The Federal Government says it is strategising to surpass Ghana in the export of yam to Europe and other continents.
Chief Audu Ogbeh, the Minister of Agriculture and Rural Development, said this when he received the Technical Committee on Nigeria Yam Export Programme in Abuja.
Ogbeh said the programme to be flagged off on June 29, would enable the country earn foreign exchange from agricultural produce in order to substitute the oil and gas sector.
According to him, Ghana is exporting yams but we are not, yet we account for 61 per cent of the world yam production.
“This programme has to succeed; we must sell whatever we produce to the world because we are buying too much. We allowed ourselves to be deceived.
“I saw the figures of Ghana’s earning from yam export and their targets for the future and it was quite impressive.
“If Ghana can aim at a few billion dollars a year from yams, there is no reason why Nigeria cannot quadruple that.
“I want this committee to begin to engage team of engineers anywhere in the world. Can we design a plough that can make the yam heap?
“We have to mechanise heap making otherwise, in the next five years, because of our aging farmers, you will find out that we do not have yams again and we will get into fresh troubles,’’ he said.
Accodring to him, the federal government is targeting about eight billion dollars as annual foreign exchange from the exportation of yams to other countries, if its yam export programme succeeds.
Prof. Simon Irtwange, the Chairman of the committee, said that the committee was working with the International Institute of Tropical Agriculture (IITA) to train farmers and also improve some yam varieties.
The chairman said the committee had prepared a four-year action plan for the yam value chain programme in the country.
He solicited for better funding for the committee, which was private sector-led, to commence the programme.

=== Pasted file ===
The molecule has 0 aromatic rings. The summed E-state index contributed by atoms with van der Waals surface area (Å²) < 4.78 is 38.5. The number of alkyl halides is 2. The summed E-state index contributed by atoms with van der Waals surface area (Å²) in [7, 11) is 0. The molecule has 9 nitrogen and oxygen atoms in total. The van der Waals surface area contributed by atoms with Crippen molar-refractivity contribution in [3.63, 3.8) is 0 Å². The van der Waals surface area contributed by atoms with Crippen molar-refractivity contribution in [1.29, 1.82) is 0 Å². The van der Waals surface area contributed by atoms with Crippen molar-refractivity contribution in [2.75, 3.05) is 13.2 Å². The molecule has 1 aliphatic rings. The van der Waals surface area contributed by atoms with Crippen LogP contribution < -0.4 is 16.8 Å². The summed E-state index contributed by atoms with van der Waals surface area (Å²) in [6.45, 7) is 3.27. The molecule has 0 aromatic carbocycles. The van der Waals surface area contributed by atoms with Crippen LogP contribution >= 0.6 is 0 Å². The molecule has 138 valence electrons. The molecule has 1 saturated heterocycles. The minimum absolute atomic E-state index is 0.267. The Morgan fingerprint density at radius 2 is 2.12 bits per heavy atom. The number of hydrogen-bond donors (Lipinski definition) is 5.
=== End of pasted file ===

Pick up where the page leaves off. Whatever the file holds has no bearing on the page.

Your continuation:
“We have standards that we are following and they have to do with pytho-sanitary requirements to meet international standards.
“We have combined the standards of Ghana and Nigeria to make sure our yams are not rejected at the international markets,’’ he said.
Mrs Elizabeth Nwankwo, a yam exporter, representing Oklan Best Ltd, listed some challenges experienced by exporters to include inadequate transportation and lack of quality seedlings.
She explained that inadequate storage facilities also contributed to the rejection of the country’s agricultural produce at the international markets.
Nwankwo expressed optimism that there would be zero rejection of the country’s agricultural produce, if the challenges were tackled.
NAN recalls that the committee was inaugurated in February to facilitate the acquisition of warehouses at the receiving destinations, address markets in Europe and Canada.
It will also sensitise farmers and exporters on required international standards of yam before exportation.
The committee is made up of representatives from the Nigerian Customs Service, Nigeria Agricultural Quarantine Service (NAQS) and the Nigerian Ports Authority (NPA), among others.
The Nigeria yam export programme is aimed at taking yam processing to the next level.